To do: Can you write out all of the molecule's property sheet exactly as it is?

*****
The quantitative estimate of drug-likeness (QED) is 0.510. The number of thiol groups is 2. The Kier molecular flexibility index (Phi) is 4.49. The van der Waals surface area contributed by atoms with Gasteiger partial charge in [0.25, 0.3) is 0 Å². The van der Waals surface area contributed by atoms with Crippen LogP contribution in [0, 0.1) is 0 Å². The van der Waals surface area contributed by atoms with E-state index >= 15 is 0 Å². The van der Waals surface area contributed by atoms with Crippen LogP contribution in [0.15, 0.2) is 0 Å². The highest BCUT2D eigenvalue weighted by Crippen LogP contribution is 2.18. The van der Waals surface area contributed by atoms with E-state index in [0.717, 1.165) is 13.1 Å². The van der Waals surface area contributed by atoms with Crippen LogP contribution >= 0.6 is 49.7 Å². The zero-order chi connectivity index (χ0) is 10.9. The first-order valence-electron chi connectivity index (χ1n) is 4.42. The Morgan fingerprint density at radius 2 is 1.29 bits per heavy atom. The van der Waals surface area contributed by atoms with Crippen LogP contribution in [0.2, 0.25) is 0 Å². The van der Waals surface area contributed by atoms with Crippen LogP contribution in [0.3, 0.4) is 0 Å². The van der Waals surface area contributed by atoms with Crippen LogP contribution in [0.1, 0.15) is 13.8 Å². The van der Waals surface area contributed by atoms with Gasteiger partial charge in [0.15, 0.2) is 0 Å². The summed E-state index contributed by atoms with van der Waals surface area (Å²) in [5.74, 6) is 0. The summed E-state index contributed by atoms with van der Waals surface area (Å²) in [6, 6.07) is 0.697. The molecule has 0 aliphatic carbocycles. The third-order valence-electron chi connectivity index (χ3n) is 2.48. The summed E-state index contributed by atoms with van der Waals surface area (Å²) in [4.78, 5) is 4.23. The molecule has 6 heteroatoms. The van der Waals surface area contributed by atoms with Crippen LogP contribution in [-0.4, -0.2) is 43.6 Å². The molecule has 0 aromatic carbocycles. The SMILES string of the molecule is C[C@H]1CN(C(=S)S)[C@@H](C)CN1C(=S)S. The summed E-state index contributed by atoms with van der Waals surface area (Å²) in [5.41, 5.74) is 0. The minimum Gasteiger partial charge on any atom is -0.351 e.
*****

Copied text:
The quantitative estimate of drug-likeness (QED) is 0.510. The number of thiol groups is 2. The Kier molecular flexibility index (Phi) is 4.49. The van der Waals surface area contributed by atoms with Gasteiger partial charge in [0.25, 0.3) is 0 Å². The van der Waals surface area contributed by atoms with Crippen LogP contribution in [0, 0.1) is 0 Å². The van der Waals surface area contributed by atoms with E-state index >= 15 is 0 Å². The van der Waals surface area contributed by atoms with Crippen LogP contribution in [0.15, 0.2) is 0 Å². The highest BCUT2D eigenvalue weighted by Crippen LogP contribution is 2.18. The van der Waals surface area contributed by atoms with E-state index in [0.717, 1.165) is 13.1 Å². The van der Waals surface area contributed by atoms with Crippen LogP contribution >= 0.6 is 49.7 Å². The zero-order chi connectivity index (χ0) is 10.9. The first-order valence-electron chi connectivity index (χ1n) is 4.42. The Morgan fingerprint density at radius 2 is 1.29 bits per heavy atom. The van der Waals surface area contributed by atoms with Crippen LogP contribution in [0.2, 0.25) is 0 Å². The van der Waals surface area contributed by atoms with Crippen LogP contribution in [0.3, 0.4) is 0 Å². The van der Waals surface area contributed by atoms with Crippen LogP contribution in [0.1, 0.15) is 13.8 Å². The van der Waals surface area contributed by atoms with Gasteiger partial charge in [0.15, 0.2) is 0 Å². The summed E-state index contributed by atoms with van der Waals surface area (Å²) in [5.74, 6) is 0. The summed E-state index contributed by atoms with van der Waals surface area (Å²) in [6, 6.07) is 0.697. The molecule has 0 aliphatic carbocycles. The third-order valence-electron chi connectivity index (χ3n) is 2.48. The summed E-state index contributed by atoms with van der Waals surface area (Å²) in [4.78, 5) is 4.23. The molecule has 6 heteroatoms. The van der Waals surface area contributed by atoms with Crippen LogP contribution in [-0.4, -0.2) is 43.6 Å². The molecule has 0 aromatic carbocycles. The SMILES string of the molecule is C[C@H]1CN(C(=S)S)[C@@H](C)CN1C(=S)S. The summed E-state index contributed by atoms with van der Waals surface area (Å²) in [5.41, 5.74) is 0. The minimum Gasteiger partial charge on any atom is -0.351 e.